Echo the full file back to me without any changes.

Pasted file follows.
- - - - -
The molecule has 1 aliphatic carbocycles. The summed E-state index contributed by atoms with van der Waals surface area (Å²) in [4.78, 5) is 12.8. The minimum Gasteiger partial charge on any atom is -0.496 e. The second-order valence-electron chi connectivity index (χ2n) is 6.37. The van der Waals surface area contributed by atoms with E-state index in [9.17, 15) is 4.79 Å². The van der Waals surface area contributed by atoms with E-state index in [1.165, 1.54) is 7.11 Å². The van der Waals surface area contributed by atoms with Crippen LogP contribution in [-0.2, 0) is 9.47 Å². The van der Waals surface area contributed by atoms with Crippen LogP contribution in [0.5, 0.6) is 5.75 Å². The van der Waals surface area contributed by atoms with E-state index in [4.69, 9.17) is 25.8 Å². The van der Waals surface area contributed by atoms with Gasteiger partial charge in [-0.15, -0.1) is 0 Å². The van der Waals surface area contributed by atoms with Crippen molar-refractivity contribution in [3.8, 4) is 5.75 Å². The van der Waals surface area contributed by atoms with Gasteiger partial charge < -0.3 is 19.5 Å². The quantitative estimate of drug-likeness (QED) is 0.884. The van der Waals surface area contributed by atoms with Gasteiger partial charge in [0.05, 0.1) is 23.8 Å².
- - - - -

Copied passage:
The molecule has 1 aliphatic carbocycles. The summed E-state index contributed by atoms with van der Waals surface area (Å²) in [4.78, 5) is 12.8. The minimum Gasteiger partial charge on any atom is -0.496 e. The second-order valence-electron chi connectivity index (χ2n) is 6.37. The van der Waals surface area contributed by atoms with E-state index in [9.17, 15) is 4.79 Å². The van der Waals surface area contributed by atoms with E-state index in [1.165, 1.54) is 7.11 Å². The van der Waals surface area contributed by atoms with Crippen LogP contribution in [-0.2, 0) is 9.47 Å². The van der Waals surface area contributed by atoms with Crippen LogP contribution in [0.5, 0.6) is 5.75 Å². The van der Waals surface area contributed by atoms with E-state index in [4.69, 9.17) is 25.8 Å². The van der Waals surface area contributed by atoms with Gasteiger partial charge in [-0.15, -0.1) is 0 Å². The van der Waals surface area contributed by atoms with Crippen molar-refractivity contribution in [3.8, 4) is 5.75 Å². The van der Waals surface area contributed by atoms with Gasteiger partial charge < -0.3 is 19.5 Å². The quantitative estimate of drug-likeness (QED) is 0.884. The van der Waals surface area contributed by atoms with Gasteiger partial charge in [0.05, 0.1) is 23.8 Å².